Japan households' inflation expectations rise: BOJ survey shows

10 months ago 83

The survey, which was conducted between Nov. 5 and Dec. 1, also showed more households expect prices to rise five years from now compared with the previous survey in September.

Japan | Inflation | Household savings

Reuters  |  Tokyo 

Nearly 80% of Japanese households expect inflation to accelerate a year from now, up from three months ago, a central bank survey showed on Tuesday, a sign the rising cost of living was starting to change public perceptions of future price moves.

The survey, which was conducted between Nov. 5 and Dec. 1, also showed more households expect prices to rise five years from now compared with the previous survey in September.

The results offer some hope for the Bank of Japan's effort to prop up inflation to its 2% target, partly by changing public perceptions about persistent deflation, with a wall of money.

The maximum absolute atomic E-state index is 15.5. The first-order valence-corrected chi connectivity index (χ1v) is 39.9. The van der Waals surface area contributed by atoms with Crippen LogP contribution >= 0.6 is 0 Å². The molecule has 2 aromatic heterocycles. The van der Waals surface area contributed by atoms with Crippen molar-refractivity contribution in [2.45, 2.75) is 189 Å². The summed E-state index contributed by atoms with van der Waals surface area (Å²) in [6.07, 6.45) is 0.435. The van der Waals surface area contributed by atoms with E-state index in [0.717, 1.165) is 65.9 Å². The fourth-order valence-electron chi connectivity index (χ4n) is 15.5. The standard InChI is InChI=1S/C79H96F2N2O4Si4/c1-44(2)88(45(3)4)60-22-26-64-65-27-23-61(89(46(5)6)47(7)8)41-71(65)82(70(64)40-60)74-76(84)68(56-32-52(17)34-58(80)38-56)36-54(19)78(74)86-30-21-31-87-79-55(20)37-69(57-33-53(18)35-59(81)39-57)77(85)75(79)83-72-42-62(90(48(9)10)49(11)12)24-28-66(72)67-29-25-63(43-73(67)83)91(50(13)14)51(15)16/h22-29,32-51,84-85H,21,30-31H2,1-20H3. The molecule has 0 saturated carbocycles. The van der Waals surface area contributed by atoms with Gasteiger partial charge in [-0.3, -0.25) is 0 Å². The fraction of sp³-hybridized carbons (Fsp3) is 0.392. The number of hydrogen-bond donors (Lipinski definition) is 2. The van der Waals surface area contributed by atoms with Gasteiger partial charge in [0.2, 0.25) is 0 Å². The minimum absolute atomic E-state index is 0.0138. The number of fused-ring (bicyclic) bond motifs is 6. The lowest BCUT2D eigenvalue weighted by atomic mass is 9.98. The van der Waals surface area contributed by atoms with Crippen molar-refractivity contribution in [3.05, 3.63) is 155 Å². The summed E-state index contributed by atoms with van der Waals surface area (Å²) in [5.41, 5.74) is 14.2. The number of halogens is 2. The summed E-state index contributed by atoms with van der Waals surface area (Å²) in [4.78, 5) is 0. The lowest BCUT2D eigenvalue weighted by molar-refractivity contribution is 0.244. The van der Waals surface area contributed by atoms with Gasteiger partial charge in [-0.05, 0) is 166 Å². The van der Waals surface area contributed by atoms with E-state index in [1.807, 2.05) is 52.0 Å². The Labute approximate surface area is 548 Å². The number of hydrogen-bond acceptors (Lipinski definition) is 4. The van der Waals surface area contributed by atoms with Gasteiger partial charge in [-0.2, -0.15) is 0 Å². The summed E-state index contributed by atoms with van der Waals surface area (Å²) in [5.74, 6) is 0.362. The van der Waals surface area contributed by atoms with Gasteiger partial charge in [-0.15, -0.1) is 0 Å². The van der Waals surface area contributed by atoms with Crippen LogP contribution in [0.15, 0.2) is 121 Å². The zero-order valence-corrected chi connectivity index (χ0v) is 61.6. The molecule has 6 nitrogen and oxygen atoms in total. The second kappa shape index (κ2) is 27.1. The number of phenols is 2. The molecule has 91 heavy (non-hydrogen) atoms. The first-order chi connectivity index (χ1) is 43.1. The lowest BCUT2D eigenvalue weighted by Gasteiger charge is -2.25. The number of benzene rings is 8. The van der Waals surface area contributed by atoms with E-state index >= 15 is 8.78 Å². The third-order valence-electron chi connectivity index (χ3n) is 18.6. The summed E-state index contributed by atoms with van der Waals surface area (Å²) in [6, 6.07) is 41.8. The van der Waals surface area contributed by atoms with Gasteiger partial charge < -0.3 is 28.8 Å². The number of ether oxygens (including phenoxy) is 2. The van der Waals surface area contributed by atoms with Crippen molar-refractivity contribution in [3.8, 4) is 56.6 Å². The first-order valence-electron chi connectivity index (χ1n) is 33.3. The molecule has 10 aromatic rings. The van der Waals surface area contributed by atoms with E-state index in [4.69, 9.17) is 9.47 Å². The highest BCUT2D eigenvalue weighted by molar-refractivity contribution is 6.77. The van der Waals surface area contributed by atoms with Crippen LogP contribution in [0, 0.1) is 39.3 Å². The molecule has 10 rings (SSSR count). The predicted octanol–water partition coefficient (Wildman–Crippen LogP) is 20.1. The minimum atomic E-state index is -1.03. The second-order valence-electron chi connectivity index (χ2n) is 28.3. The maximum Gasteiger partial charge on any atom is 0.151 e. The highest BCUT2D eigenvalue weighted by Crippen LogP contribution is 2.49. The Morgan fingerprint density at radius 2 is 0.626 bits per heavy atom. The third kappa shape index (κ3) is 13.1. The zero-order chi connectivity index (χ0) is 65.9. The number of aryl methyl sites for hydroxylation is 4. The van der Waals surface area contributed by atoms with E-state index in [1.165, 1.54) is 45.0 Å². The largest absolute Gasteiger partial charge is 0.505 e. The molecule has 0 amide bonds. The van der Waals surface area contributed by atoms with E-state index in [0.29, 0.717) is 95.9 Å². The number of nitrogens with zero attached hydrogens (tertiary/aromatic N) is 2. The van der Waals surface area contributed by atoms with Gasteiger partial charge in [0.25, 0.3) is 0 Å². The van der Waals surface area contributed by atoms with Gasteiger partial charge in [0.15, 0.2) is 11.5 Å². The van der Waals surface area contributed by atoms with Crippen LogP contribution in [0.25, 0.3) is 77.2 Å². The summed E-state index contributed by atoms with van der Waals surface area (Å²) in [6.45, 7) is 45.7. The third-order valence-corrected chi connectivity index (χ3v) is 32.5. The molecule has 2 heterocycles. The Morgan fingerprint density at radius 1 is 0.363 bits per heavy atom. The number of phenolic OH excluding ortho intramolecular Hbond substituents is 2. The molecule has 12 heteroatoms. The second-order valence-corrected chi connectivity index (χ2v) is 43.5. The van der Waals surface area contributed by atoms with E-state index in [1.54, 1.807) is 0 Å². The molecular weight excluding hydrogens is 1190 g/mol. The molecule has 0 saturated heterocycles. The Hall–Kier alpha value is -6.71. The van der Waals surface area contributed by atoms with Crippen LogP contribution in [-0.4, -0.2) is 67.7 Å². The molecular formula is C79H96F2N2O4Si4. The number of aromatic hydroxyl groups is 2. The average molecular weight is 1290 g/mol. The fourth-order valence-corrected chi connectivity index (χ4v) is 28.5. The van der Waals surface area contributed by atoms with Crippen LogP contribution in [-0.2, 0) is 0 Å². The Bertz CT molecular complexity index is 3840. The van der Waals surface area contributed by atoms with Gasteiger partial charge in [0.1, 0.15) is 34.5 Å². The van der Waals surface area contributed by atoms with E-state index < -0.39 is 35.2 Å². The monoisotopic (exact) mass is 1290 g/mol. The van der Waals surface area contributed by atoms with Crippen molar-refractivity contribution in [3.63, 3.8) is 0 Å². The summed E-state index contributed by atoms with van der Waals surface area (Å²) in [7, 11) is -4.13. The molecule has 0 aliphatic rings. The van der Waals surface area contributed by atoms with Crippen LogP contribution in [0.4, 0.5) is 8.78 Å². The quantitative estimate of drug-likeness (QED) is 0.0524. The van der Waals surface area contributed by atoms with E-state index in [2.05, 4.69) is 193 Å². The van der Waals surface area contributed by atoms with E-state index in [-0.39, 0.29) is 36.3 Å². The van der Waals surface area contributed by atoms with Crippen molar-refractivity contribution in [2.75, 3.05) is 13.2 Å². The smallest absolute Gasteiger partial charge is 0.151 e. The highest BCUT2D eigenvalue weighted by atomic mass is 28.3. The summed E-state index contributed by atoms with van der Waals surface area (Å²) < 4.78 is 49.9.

The BOJ's quarterly survey showed the percentage of households who expect prices to rise a year from now stood at 78.8%, up from 68.2% in the September poll.

Of the total, 80.8% said they expect prices to rise five years from now, up from 78.1% in the previous survey.

The survey is among the data the Bank of Japan will likely scrutinise at next week's policy meeting to judge whether rising raw material and fuel costs have affected households' inflation expectations.

Japan has not been immune to the impact of global commodity inflation, with wholesale prices rising a record 9.0% in November from a year earlier. But core consumer inflation stood at just 0.5% in November as the hit to consumption from the coronavirus pandemic and slow wage growth discourages firms from passing on higher costs to households.

Some analysts expect core consumer inflation to exceed 1.5% around April, as the drag from last year's cellphone fee cuts taper off and past rises in oil costs push up electricity bills.

Many BOJ policymakers view any such rise in inflation as unsustainable unless accompanied by steady wage gains, pointing to Japan's sticky deflationary sentiment.

BOJ Governor Haruhiko Kuroda has said the central bank will maintain monetary policy ultra-loose until 2% inflation is achieved, even as its counterparts such as the U.S. Federal Reserve eye an exit from crisis-mode stimulus measures.

(Reporting by Leika Kihara; Editing by Ana Nicolaci da Costa)

(This story has not been edited by Business Standard staff and is auto-generated from a syndicated feed.)

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